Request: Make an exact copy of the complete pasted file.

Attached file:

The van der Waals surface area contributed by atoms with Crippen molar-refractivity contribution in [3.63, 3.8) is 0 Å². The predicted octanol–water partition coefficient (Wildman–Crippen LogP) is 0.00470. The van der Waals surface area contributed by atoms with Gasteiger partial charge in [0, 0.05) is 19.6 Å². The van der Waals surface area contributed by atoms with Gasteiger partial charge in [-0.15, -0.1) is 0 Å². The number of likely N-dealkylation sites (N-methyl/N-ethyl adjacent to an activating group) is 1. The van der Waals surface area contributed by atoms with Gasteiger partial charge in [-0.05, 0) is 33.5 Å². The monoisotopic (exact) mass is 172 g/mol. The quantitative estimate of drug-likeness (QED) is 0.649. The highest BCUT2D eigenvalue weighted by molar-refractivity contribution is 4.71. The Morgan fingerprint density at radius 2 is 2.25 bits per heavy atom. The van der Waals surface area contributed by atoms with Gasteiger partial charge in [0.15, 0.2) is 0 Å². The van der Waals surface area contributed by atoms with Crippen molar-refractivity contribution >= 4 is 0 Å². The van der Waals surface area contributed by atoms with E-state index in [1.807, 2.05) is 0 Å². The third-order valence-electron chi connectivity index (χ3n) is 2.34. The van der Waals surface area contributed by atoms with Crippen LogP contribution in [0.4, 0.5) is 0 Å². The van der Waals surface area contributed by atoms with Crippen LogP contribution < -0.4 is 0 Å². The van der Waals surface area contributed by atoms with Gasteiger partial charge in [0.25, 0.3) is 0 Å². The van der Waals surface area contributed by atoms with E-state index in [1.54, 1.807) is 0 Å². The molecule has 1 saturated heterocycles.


The van der Waals surface area contributed by atoms with Crippen molar-refractivity contribution in [3.63, 3.8) is 0 Å². The predicted octanol–water partition coefficient (Wildman–Crippen LogP) is 0.00470. The van der Waals surface area contributed by atoms with Gasteiger partial charge in [0, 0.05) is 19.6 Å². The van der Waals surface area contributed by atoms with Gasteiger partial charge in [-0.15, -0.1) is 0 Å². The number of likely N-dealkylation sites (N-methyl/N-ethyl adjacent to an activating group) is 1. The van der Waals surface area contributed by atoms with Gasteiger partial charge in [-0.05, 0) is 33.5 Å². The monoisotopic (exact) mass is 172 g/mol. The quantitative estimate of drug-likeness (QED) is 0.649. The highest BCUT2D eigenvalue weighted by molar-refractivity contribution is 4.71. The Morgan fingerprint density at radius 2 is 2.25 bits per heavy atom. The van der Waals surface area contributed by atoms with Gasteiger partial charge in [0.15, 0.2) is 0 Å². The van der Waals surface area contributed by atoms with Crippen molar-refractivity contribution >= 4 is 0 Å². The van der Waals surface area contributed by atoms with E-state index in [1.807, 2.05) is 0 Å². The third-order valence-electron chi connectivity index (χ3n) is 2.34. The van der Waals surface area contributed by atoms with Crippen LogP contribution in [0.4, 0.5) is 0 Å². The van der Waals surface area contributed by atoms with Crippen LogP contribution < -0.4 is 0 Å². The van der Waals surface area contributed by atoms with Gasteiger partial charge in [0.25, 0.3) is 0 Å². The van der Waals surface area contributed by atoms with E-state index in [1.54, 1.807) is 0 Å². The molecule has 1 saturated heterocycles.